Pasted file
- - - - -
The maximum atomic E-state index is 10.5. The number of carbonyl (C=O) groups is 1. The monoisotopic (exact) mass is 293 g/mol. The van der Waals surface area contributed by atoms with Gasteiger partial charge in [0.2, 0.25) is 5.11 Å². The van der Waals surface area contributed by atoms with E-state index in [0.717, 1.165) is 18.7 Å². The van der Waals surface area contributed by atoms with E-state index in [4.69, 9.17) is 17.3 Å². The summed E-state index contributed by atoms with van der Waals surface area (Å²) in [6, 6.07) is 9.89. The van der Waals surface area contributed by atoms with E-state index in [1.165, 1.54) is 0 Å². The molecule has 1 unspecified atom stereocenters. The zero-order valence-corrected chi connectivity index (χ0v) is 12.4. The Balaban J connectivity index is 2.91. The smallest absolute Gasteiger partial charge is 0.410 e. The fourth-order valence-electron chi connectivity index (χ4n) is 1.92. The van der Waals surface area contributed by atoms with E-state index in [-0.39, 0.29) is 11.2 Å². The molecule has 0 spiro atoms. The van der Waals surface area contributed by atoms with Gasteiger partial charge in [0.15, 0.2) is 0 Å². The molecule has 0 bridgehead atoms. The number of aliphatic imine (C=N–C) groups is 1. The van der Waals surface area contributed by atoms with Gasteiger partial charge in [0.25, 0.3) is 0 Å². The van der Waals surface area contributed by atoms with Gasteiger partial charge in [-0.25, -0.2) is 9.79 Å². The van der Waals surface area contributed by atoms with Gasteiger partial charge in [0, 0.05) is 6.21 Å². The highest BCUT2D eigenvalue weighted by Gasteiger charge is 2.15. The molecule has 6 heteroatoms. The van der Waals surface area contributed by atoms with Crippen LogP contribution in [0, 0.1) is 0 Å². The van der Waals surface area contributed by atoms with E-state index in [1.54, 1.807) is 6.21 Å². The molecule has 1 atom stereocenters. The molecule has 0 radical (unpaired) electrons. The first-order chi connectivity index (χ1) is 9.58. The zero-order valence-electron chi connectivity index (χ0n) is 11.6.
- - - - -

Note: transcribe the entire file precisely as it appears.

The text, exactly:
The maximum atomic E-state index is 10.5. The number of carbonyl (C=O) groups is 1. The monoisotopic (exact) mass is 293 g/mol. The van der Waals surface area contributed by atoms with Gasteiger partial charge in [0.2, 0.25) is 5.11 Å². The van der Waals surface area contributed by atoms with E-state index in [0.717, 1.165) is 18.7 Å². The van der Waals surface area contributed by atoms with E-state index in [4.69, 9.17) is 17.3 Å². The summed E-state index contributed by atoms with van der Waals surface area (Å²) in [6, 6.07) is 9.89. The van der Waals surface area contributed by atoms with E-state index in [1.165, 1.54) is 0 Å². The molecule has 1 unspecified atom stereocenters. The zero-order valence-corrected chi connectivity index (χ0v) is 12.4. The Balaban J connectivity index is 2.91. The smallest absolute Gasteiger partial charge is 0.410 e. The fourth-order valence-electron chi connectivity index (χ4n) is 1.92. The van der Waals surface area contributed by atoms with E-state index in [-0.39, 0.29) is 11.2 Å². The molecule has 0 spiro atoms. The van der Waals surface area contributed by atoms with Gasteiger partial charge in [0.15, 0.2) is 0 Å². The molecule has 0 bridgehead atoms. The number of aliphatic imine (C=N–C) groups is 1. The van der Waals surface area contributed by atoms with Gasteiger partial charge in [0.25, 0.3) is 0 Å². The van der Waals surface area contributed by atoms with Gasteiger partial charge in [-0.25, -0.2) is 9.79 Å². The van der Waals surface area contributed by atoms with Gasteiger partial charge in [0, 0.05) is 6.21 Å². The highest BCUT2D eigenvalue weighted by Gasteiger charge is 2.15. The molecule has 6 heteroatoms. The van der Waals surface area contributed by atoms with Crippen LogP contribution in [0, 0.1) is 0 Å². The van der Waals surface area contributed by atoms with E-state index in [1.54, 1.807) is 6.21 Å². The molecule has 1 atom stereocenters. The molecule has 0 radical (unpaired) electrons. The first-order chi connectivity index (χ1) is 9.58. The zero-order valence-electron chi connectivity index (χ0n) is 11.6.